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E. coli in the countryside: whose problem is it anyway?

Date:
August 25, 2011
Source:
Economic & Social Research Council
Summary:
Reducing the risks of catching E. coli O157 in the countryside is everyone's problem. That means we should all take responsibility -- individual residents and visitors, as well as farmers and government -- according to experts.

Reducing the risks of catching E. coli O157 in the countryside is everyone's problem. That means we should all take responsibility -- individual residents and visitors, as well as farmers and government -- according to researchers working on the Research Councils UK Rural Economy and Land Use Programme (RELU).

E. coli O157 is the most common of the harmful strains of the bacteria and this interdisciplinary research has investigated not just its characteristics, but also how people understand E. coli O157 and how their behaviour affects the threats that it poses. E. coli O157 must be swallowed to infect people it can be contracted from food, water or by contact with farm animals, particularly sheep and cattle, and their faeces.

In one-to-one interviews, the researchers found that people believed others should do more to reduce the risk of infection. While farmers thought that abattoirs should do more to prevent outbreaks, abattoir owners said that farmers should do more through better cleaning of livestock before slaughter, and butchers claimed that meat inspectors could be more effective.

In a survey of over two thousand rural residents and visitors, around 45 per cent of all respondents thought that health authorities as well as central and local government should be taking more action to protect the public. But the researchers say that E. coli O157 infection isn't a problem that is easily solved, and the most effective way of addressing it would be for everyone to adopt behaviours and strategies to reduce risks.

For governments at local and national level this means better understanding of where risks are highest, and having effective inspections of abattoirs and waste disposals, and visitor attractions such as open farms to ensure appropriate precautions are in place.

Farmers need to think about the risks on their land as well as in the abattoir. If they are providing camping facilities for example, it is important that these are not in fields where animals have been grazing recently. This is very important as the E. coli O157 bacteria may survive for more than 15 weeks in soil and pasture.

Visitors also need to be aware of the risks of infection and take appropriate action themselves. Many people know about the risks of contaminated food and the importance of washing vegetables and cooking meat properly, but the research shows that 72 per cent of rural visitors say they have never heard of this germ, so cannot be aware that it is often present in the rural environment, nor how long it can survive there.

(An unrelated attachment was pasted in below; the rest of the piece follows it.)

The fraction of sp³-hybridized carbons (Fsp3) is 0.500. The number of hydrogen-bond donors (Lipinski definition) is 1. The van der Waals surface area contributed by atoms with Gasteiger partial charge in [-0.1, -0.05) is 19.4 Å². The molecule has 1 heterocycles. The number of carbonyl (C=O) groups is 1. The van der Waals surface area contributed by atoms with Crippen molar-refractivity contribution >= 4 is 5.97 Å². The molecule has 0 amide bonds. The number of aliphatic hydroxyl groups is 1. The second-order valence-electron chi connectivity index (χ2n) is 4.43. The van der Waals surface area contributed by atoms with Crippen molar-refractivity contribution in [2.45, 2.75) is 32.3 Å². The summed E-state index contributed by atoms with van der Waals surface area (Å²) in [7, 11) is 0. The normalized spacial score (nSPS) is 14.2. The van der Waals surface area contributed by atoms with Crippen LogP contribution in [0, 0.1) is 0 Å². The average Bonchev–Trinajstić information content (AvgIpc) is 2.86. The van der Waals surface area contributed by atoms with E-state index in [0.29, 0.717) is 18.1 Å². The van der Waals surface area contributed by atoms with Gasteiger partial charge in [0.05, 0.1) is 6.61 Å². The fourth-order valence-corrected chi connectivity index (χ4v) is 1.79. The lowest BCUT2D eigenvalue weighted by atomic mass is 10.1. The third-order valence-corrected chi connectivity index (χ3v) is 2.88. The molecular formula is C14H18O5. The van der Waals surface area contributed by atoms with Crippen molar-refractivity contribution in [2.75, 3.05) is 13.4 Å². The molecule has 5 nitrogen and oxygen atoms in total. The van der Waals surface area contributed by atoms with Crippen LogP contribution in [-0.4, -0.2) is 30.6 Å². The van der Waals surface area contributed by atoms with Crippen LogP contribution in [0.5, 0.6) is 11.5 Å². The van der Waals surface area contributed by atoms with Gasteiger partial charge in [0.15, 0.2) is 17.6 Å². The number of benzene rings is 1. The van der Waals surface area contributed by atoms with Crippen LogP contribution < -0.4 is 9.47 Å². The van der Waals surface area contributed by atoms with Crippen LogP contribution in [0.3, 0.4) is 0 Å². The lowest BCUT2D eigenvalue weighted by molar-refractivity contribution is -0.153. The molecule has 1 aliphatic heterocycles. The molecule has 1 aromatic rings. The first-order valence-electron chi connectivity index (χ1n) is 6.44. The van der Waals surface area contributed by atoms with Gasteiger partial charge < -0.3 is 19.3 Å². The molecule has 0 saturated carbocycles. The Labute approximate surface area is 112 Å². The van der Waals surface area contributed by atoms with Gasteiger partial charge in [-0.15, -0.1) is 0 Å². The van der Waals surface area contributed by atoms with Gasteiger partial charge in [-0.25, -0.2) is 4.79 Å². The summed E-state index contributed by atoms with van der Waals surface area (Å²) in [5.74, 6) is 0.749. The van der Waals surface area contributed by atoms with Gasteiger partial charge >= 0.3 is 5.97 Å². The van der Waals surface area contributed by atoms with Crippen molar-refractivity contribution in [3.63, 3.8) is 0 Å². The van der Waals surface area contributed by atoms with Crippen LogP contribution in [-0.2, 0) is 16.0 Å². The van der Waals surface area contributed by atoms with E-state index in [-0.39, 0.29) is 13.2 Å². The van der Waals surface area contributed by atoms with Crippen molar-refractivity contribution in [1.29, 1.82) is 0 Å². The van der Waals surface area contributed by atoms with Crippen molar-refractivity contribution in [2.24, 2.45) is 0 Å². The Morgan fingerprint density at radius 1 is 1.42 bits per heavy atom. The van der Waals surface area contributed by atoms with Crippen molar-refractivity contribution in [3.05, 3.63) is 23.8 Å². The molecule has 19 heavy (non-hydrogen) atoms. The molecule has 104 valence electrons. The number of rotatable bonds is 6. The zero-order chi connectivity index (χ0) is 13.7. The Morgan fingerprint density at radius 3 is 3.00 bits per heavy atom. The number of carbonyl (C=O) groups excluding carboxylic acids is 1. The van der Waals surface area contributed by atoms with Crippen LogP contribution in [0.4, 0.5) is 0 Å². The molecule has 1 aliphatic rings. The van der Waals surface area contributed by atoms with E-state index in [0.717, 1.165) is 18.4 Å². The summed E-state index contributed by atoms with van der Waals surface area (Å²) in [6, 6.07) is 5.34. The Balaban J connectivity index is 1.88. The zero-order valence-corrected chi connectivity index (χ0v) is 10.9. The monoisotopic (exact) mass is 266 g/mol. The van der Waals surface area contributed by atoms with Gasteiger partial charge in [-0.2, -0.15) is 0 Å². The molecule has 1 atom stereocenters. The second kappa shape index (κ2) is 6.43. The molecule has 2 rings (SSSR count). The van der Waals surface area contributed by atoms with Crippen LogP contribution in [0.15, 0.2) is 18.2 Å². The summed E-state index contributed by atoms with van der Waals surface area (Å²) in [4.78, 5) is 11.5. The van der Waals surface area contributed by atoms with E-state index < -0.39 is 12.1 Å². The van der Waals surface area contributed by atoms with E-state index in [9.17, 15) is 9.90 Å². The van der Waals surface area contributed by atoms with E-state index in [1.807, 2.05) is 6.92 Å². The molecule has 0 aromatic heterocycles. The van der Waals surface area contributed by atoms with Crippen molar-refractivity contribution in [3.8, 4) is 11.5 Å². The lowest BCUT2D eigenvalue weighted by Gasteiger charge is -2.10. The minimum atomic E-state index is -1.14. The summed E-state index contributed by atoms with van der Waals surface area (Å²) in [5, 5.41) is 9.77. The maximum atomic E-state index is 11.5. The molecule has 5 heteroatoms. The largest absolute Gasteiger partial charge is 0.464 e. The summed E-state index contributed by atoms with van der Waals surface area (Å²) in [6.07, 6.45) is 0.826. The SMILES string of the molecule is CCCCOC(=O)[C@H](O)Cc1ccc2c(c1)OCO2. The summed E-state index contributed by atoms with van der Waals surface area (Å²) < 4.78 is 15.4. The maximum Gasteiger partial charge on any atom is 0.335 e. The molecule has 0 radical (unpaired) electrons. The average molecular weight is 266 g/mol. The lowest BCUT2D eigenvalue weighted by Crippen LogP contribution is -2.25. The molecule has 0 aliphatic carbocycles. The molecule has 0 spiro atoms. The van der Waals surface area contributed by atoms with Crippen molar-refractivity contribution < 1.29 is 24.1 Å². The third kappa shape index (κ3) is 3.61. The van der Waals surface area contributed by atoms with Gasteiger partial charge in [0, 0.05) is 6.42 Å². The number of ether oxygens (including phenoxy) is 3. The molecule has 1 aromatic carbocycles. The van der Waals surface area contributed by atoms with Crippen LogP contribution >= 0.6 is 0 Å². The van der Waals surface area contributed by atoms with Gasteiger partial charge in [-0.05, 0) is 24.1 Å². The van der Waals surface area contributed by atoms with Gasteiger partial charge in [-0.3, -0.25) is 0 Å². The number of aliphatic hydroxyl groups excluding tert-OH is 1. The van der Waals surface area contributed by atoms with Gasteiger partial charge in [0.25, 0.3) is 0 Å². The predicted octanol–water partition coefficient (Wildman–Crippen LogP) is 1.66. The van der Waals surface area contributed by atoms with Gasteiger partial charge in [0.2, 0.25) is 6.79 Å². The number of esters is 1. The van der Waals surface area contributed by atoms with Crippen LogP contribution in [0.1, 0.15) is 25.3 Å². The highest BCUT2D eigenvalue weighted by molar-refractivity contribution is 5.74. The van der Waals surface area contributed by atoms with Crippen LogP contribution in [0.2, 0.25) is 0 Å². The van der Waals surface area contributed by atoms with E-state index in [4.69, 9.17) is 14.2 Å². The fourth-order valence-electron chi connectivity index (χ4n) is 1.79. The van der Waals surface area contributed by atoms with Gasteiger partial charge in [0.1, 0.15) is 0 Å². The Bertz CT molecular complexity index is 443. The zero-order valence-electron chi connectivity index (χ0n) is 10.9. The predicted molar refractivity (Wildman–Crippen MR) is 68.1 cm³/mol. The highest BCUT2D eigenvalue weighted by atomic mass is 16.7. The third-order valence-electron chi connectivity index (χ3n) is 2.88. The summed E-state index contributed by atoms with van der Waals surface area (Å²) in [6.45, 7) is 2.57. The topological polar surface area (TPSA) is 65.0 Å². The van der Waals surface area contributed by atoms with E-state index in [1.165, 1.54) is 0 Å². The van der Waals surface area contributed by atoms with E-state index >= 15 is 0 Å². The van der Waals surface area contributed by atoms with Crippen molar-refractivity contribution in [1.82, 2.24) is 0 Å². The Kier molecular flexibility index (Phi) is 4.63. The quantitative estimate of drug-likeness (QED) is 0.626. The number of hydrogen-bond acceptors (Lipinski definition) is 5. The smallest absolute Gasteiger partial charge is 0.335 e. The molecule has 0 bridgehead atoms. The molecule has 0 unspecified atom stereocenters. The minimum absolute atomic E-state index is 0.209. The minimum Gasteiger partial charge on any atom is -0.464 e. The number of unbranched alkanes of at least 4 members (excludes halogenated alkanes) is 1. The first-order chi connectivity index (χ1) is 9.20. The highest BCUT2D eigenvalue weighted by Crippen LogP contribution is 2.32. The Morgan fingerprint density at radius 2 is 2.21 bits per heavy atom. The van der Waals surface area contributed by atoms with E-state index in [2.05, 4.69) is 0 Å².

Even in areas where there have been high profile outbreaks of E. coli O157, and where residents are much better informed, for example in the Grampian region of Scotland, they tend not to see themselves as being at risk.

Dr Norval Strachan, from the University of Aberdeen, who led the research, explains: "E. coli O157 can cause very serious illness, especially in young children. But our research suggests that everyone has to take responsibility to reduce the risk from these dangerous bacteria."

"The reality is that the germ is often present in the faeces of sheep and cattle, and while animals are unaffected, it can have serious consequences for people that swallow it, either via contaminated food or in the rural environment."

"Research has found that the bacteria can persist for example, on stiles and farm gates, where people routinely put their hands. So if you are going on a picnic in an area where there are farm animals, that is something to bear in mind."

"But we don't want to put people off enjoying the countryside. Simple precautions such as washing your hands with soap and water provide the best protection, particularly after touching farm animals and before handling food. If this is not available then moist wipes (preferably antibacterial) should be used until hands are visibly clean -- hands should then be washed with soap and water at the next available opportunity. "

Note: Researchers used two case study rural areas -- one with a high incidence of human O157 infection (the Grampian Region of NE Scotland) and the other with a relatively low incidence (North Wales) and a number of key groups such as farmers, contractors, slaughterhouses, butchers, caterers, and other rural stakeholders.


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The above story is based on materials provided by Economic & Social Research Council. Note: Materials may be edited for content and length.


Cite This Page:

Economic & Social Research Council. "E. coli in the countryside: whose problem is it anyway?." ScienceDaily. ScienceDaily, 25 August 2011. <www.sciencedaily.com/releases/2011/08/110825091933.htm>.
Economic & Social Research Council. (2011, August 25). E. coli in the countryside: whose problem is it anyway?. ScienceDaily. Retrieved October 22, 2014 from www.sciencedaily.com/releases/2011/08/110825091933.htm
Economic & Social Research Council. "E. coli in the countryside: whose problem is it anyway?." ScienceDaily. www.sciencedaily.com/releases/2011/08/110825091933.htm (accessed October 22, 2014).

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